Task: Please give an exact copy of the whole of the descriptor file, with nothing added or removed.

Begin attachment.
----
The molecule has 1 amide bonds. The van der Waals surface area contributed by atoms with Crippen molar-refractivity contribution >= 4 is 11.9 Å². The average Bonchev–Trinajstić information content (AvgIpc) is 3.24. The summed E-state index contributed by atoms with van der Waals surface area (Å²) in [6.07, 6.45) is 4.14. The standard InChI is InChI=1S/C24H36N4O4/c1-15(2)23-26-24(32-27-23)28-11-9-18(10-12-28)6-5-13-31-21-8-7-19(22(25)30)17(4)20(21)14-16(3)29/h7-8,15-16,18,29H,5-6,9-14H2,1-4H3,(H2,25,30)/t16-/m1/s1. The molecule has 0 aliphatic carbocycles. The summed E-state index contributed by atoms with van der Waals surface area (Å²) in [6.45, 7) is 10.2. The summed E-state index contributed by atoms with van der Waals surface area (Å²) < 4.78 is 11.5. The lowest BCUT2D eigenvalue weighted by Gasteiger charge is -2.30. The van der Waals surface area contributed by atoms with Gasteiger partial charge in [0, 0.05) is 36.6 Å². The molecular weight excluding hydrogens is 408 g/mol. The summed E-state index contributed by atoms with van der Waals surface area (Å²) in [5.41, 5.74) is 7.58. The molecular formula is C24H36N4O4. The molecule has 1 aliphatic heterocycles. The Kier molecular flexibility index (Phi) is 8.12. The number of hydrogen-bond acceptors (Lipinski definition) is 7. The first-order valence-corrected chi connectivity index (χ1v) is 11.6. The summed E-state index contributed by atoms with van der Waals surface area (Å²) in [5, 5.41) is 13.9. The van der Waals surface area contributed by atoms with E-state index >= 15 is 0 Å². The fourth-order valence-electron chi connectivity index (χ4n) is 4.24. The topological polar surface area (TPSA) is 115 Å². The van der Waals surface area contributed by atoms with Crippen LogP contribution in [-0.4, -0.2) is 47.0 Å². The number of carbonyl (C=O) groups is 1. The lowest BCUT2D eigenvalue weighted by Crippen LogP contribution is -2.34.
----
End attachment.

The molecule has 1 amide bonds. The van der Waals surface area contributed by atoms with Crippen molar-refractivity contribution >= 4 is 11.9 Å². The average Bonchev–Trinajstić information content (AvgIpc) is 3.24. The summed E-state index contributed by atoms with van der Waals surface area (Å²) in [6.07, 6.45) is 4.14. The standard InChI is InChI=1S/C24H36N4O4/c1-15(2)23-26-24(32-27-23)28-11-9-18(10-12-28)6-5-13-31-21-8-7-19(22(25)30)17(4)20(21)14-16(3)29/h7-8,15-16,18,29H,5-6,9-14H2,1-4H3,(H2,25,30)/t16-/m1/s1. The molecule has 0 aliphatic carbocycles. The summed E-state index contributed by atoms with van der Waals surface area (Å²) in [6.45, 7) is 10.2. The summed E-state index contributed by atoms with van der Waals surface area (Å²) < 4.78 is 11.5. The lowest BCUT2D eigenvalue weighted by Gasteiger charge is -2.30. The van der Waals surface area contributed by atoms with Gasteiger partial charge in [0, 0.05) is 36.6 Å². The molecular weight excluding hydrogens is 408 g/mol. The summed E-state index contributed by atoms with van der Waals surface area (Å²) in [5.41, 5.74) is 7.58. The molecular formula is C24H36N4O4. The molecule has 1 aliphatic heterocycles. The Kier molecular flexibility index (Phi) is 8.12. The number of hydrogen-bond acceptors (Lipinski definition) is 7. The first-order valence-corrected chi connectivity index (χ1v) is 11.6. The summed E-state index contributed by atoms with van der Waals surface area (Å²) in [5, 5.41) is 13.9. The van der Waals surface area contributed by atoms with E-state index >= 15 is 0 Å². The fourth-order valence-electron chi connectivity index (χ4n) is 4.24. The topological polar surface area (TPSA) is 115 Å². The van der Waals surface area contributed by atoms with Crippen LogP contribution in [-0.4, -0.2) is 47.0 Å². The number of carbonyl (C=O) groups is 1. The lowest BCUT2D eigenvalue weighted by Crippen LogP contribution is -2.34.